The regulation also seeks to change the mall’s parking requirements from one space for each 250 square feet of gross buildable area to three spaces for each 1,000 square feet of leasable area. The proposal explains that the mall’s parking use typically peaks at 60 percent of available spaces with a peak of 69 percent use during the holidays.
Fiscal Impact Discussed
The fiscal impact report was prepared by Donald J. Poland, Ph.D, senior vice president and managing director, urban planning, for Goman + York, Planning and Design of East Hartford.
Poland estimates the project would annually generate $642,974 in net positive tax revenue. This includes the cost to educate the estimated 72 school-age students who would live in the apartments.
Poland also estimates the 300 apartments would create or sustain 372 construction-related jobs in the first year and an additional 117 permanent jobs in the second and following years. He estimates the community would generate a $1.2 million increase in local consumer spending.
Other Public Hearings
The board will conduct two additional public hearings. The owners of the 8-30g 12-unit affordable housing project at 328 Meadowside Road are seeking approval to modify the original special permit and site plan review to convert four of the 12 units from one-bedroom to two-bedroom. The owner is 328 Meadowside LLC, which lists Warren K. Field and Christopher F. Field of Milford as managers.
Lexmar Realty LLC, which lists Carter Mario as a member, is seeking approval for an amendment to the special permit and site plan review for the mixed-use parcel at 100 Plains Road.
In an Aug. 27 memo to the board, City Planner David B. Sulkis commented that the original plans called for 1,059 plants with 31 varieties to be planted, but only 345 plants with 18 varieties were actually planted. Sulkis also noted that the tree sizes “do not appear to be zoning compliant in all cases.”
Julia Perkins BETHEL — Students moved into upgraded classrooms last week , but—as has been typical for some local projects—the renovations to two elementary schools faced some delays.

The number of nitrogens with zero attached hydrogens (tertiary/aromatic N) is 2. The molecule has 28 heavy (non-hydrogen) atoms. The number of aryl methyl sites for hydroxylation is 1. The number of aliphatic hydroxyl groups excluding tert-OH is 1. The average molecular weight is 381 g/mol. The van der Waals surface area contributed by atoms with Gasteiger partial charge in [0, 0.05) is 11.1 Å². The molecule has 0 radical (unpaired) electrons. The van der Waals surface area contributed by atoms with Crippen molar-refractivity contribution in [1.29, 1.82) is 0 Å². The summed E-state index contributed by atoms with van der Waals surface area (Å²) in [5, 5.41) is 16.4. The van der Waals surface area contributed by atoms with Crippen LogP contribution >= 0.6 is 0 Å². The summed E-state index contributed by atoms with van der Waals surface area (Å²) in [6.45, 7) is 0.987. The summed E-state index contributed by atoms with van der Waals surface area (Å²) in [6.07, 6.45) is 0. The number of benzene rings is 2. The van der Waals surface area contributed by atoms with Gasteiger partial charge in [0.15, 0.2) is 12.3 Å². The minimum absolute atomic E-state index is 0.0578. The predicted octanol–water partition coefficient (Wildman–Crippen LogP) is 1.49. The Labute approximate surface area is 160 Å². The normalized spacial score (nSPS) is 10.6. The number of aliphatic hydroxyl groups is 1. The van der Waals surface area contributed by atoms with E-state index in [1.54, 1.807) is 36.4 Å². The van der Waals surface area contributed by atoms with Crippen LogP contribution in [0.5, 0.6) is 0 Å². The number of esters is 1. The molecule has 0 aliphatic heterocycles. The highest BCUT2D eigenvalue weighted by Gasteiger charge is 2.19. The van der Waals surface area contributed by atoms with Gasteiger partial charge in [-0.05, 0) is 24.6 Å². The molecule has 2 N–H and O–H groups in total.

The $65.8 million renovations to Rockwell and Johnson elementary schools are mostly complete, but work continues on spaces including the gyms and cafeterias.
Those areas should have been complete by the start of the school year, but school officials note those spaces are not being used anyway, due to coronavirus precautions.
“I would be more frustrated if we were (otherwise) able to occupy the space,” Superintendent Christine Carver said. “They still need to work on the schedule and making up some of that time.”
The construction company cited the pandemic as among the reasons for the delays.
The construction, remains on budget, although more money has been used for Rockwell than expected. Johnson has cost less than planned, so far. Some contingency money remains available. A state grant covers 45 percent of eligible costs.
Occupied spaces still have some issues—called punch list items—that must be addressed, Carver said. The building has a temporary certificate of occupancy.
Everything should be completed by mid-December per the construction company’s contract with the district, said Tony Rizzo, CEO of Rizzo Corporation, the construction company.
“That was always the goal of the project,” he said. “Through COVID and everything else that’s occurred, we’re still on track for that.”
First Selectman Matt Knickerbocker said the delays were unsurprising due to the pandemic and he praised the look of the buildings.
“I’m very happy to see the progress they’ve made so far,” he said.
Carver called the classrooms “beautiful,” adding they are “a thousand times better” than before. Rockwell was built in 1971, while Johnson was built in 1980.
“Compared to what they (teachers and students) had, they’re thrilled,” Carver said. “The classes are bright, with lots of natural light. The technology has improved so much. The functionality of the spaces are significantly better.”
Delays and challenges